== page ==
Sullivan Bay, Santiago Island--My photograph
Image by me

Welcome to the real Galápagos. Yes, the cactus in the picture is listed as vulnerable (lava cactus, Brachycereus nesioticus). The islands were formed (are forming, really) by volcanic activity, so there’s been no contact with the South American continent, some 600 miles away. This means everything that arrives there must be able to manage at least a 600 mile drift, usually on mats of vegetation blown over from wherever they came. This leads to an over-representation in reptiles, because they’re really good at managing a long time without any food or water. Birds get blown off course in the process of migrating, but they’re not ugly enough for inclusion. Mammals tend to have much too fast a metabolism to let them manage months without food, so the only (non-sea-faring; there are sea lions) mammals on the islands are the ever-present mice, which can survive practically anything. There are also bats, which probably got blown off course like the birds.

What EUTs call the Galápagos home? Well, the marine iguanas (Amblyrhynchus cristatus), and land iguanas (Conolophus subcristatus and C. pallidus) certainly fit the bill. The giant tortoises (Geochelone nigra, with many, many subspecies) may not be ugly enough, but it’s certainly plenty endangered. In my attempt to be more welcoming to all kingdoms1, there are also the cacti: the lava cactus mentioned earlier, an endemic species of prickly pear (Opuntia galapageia, also with a few subspecies), and the candelabra cactus (Jasminocereus thouarsii). There are plenty of other endangered things, but most of them are too pretty for me to talk about.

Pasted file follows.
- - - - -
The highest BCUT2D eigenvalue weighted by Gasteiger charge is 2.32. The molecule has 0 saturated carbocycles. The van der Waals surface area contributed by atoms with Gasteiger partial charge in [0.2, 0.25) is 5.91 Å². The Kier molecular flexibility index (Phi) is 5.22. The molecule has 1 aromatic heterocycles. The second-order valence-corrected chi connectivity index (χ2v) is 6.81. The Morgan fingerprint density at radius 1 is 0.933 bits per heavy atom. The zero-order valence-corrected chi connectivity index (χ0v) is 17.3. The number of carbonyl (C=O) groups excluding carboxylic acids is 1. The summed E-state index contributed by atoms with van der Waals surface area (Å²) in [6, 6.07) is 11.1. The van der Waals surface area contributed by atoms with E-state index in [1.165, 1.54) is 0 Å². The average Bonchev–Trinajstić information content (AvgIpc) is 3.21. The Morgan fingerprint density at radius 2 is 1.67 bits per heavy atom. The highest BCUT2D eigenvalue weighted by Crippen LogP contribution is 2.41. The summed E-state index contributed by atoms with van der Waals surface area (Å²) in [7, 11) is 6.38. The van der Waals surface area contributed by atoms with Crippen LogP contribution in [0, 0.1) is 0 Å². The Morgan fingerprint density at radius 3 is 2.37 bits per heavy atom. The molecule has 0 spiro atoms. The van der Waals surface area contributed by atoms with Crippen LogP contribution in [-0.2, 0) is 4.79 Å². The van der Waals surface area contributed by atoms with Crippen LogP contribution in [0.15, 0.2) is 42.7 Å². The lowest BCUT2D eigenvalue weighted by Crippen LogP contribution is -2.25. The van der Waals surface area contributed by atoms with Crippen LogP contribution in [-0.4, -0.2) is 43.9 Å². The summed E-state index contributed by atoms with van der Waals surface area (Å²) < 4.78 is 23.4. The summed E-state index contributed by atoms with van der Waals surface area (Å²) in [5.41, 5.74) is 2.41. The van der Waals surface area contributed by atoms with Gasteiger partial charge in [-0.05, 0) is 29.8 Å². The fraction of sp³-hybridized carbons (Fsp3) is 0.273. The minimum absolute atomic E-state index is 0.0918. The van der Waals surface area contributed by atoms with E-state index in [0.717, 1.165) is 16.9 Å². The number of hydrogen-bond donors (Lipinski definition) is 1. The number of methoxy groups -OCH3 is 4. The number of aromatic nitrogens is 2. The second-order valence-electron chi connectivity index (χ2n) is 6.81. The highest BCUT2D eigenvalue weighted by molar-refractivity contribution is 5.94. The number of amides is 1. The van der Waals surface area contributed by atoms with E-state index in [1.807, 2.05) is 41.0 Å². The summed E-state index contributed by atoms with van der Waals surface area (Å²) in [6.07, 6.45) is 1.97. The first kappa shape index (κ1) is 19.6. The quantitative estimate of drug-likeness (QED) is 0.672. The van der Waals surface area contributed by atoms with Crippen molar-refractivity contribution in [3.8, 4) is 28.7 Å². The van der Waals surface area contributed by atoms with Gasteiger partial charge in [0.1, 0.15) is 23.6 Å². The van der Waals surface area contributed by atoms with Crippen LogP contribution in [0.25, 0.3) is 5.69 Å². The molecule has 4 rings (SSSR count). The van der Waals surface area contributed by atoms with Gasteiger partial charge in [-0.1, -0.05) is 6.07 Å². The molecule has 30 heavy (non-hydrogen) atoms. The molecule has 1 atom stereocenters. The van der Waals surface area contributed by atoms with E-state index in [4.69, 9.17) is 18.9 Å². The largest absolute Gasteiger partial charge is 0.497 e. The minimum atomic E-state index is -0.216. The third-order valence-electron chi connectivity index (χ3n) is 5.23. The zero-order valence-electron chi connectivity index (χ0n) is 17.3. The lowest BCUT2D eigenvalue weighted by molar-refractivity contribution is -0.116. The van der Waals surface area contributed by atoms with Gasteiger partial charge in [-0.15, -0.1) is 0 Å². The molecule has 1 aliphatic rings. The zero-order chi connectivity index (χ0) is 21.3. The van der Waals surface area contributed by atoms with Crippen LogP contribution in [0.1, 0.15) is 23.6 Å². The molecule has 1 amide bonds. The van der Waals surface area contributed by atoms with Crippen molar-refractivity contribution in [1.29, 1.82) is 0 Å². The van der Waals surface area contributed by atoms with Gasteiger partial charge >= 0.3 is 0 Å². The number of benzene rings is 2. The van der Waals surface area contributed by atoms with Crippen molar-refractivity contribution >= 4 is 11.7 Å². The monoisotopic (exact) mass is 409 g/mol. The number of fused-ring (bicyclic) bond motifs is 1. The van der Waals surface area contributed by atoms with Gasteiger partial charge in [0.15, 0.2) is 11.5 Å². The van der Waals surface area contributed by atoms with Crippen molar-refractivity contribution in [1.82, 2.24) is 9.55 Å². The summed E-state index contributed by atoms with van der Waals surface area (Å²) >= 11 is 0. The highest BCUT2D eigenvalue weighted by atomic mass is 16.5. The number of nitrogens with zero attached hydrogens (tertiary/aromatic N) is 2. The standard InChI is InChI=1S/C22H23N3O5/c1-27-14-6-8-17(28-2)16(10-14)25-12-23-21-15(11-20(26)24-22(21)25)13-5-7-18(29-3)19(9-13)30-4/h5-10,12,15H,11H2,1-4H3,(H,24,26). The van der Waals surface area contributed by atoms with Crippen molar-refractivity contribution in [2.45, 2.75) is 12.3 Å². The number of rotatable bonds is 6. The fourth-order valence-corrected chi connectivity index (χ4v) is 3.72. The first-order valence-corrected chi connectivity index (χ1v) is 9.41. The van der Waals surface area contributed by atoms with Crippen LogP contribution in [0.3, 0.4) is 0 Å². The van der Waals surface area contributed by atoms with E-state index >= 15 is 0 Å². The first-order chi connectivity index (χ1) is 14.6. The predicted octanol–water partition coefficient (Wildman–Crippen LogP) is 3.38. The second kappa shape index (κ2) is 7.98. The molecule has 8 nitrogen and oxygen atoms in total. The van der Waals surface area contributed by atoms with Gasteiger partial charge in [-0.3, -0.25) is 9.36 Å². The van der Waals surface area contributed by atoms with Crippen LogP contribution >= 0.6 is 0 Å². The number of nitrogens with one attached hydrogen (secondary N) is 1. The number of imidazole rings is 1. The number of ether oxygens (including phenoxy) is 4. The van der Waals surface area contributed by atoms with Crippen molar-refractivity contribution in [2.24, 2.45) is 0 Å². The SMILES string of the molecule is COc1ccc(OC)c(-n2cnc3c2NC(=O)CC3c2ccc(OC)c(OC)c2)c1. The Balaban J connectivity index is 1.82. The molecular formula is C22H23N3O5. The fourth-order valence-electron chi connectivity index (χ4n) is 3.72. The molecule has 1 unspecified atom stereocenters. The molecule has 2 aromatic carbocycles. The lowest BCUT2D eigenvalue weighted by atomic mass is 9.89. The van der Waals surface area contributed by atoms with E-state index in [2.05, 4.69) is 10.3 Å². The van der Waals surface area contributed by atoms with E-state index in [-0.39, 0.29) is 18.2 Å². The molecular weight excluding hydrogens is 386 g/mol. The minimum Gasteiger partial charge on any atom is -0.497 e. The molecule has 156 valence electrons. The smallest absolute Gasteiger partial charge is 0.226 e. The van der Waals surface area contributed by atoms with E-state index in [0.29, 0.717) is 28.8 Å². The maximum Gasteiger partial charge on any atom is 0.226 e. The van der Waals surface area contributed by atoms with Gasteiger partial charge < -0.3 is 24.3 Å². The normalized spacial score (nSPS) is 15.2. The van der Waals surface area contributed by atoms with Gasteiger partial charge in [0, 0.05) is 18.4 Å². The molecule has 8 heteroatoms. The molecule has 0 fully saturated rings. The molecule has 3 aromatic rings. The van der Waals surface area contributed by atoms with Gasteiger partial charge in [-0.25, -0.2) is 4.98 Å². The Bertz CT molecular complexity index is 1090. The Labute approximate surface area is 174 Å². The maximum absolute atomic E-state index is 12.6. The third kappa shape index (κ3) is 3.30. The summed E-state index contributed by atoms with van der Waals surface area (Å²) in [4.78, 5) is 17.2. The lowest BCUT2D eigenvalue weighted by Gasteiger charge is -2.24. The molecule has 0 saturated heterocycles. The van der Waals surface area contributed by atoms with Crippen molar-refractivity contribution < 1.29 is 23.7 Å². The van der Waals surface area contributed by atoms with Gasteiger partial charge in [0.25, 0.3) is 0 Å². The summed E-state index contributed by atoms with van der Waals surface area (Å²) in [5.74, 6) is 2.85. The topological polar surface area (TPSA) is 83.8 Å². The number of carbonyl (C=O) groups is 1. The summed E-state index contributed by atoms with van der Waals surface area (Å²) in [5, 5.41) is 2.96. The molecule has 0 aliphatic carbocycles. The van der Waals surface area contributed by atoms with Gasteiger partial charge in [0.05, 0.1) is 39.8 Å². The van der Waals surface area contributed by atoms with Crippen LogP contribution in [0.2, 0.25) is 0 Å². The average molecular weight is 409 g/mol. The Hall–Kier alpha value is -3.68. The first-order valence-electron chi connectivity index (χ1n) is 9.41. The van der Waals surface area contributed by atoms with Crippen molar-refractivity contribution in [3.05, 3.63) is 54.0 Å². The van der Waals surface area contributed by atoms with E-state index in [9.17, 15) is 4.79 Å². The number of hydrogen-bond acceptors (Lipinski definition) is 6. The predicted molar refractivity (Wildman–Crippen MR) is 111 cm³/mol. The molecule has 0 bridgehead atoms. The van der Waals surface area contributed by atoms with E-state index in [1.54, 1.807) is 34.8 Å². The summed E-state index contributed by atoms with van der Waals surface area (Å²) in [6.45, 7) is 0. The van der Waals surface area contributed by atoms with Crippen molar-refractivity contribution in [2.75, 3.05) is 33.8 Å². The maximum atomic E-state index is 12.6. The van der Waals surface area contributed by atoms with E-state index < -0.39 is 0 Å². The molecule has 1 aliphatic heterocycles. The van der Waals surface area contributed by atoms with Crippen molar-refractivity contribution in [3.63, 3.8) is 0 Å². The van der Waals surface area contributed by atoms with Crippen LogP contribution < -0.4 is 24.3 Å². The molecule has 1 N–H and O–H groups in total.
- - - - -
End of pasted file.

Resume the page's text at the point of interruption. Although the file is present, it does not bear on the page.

Why are they endangered? Goats, mostly. They escape farms or get released by sailors2 and then they run rampant, eating tons of vegetation, leaving none for the tortoises or land iguanas, and stepping on all the reptiles’ nests. Remember the issues the blue iguanas had with cats and rats and dogs? Well, cats and dogs and (non-endemic) rats have been introduced in the Galápagos, so the iguanas here have the exact same problem. And, since none of them are found anywhere else in the world, the animals there are starting at a disadvantage.

And to top it off, hundreds of people are flocking to the Galápagos each day, walking around, taking pictures, et cetera, et cetera. And what does this do for the islands? Funds the conservation, as one pays for entrance into the Galápagos National Park and into the Charles Darwin Research Station. The rules about what the groups are able to do, always with a trained guide, are strict enough that tourists do not adversely affect the wildlife3. What are the conservation efforts doing? There are successful breeding programs for the tortoises4 and the land iguanas at the Research Station. There is lots of work going into the goat eradication program, which at times involves people in helicopters with rifles. If any of my readers have had to deal with invasive species closer to home5, this will not seem like overkill, and it is certainly getting the job done.

Edit: I've just put up a new t-shirt design. Enjoy.

1I’m still looking for an endangered bacterium. No luck so far.
2Alright, sailors releasing them were mostly in the 1700s, but it’s taken them until recently to get rid of those.
3Stay on the trail. No touching animals. Do not take sand, shells, bones or any other item from the island. Wash your shoes between islands to prevent mixing sand. Seriously.
4Baby tortoises are much too cute to be discussed here. Oh well.
5For example, have wanted to take a gallon of gasoline and a match to multiflora rose.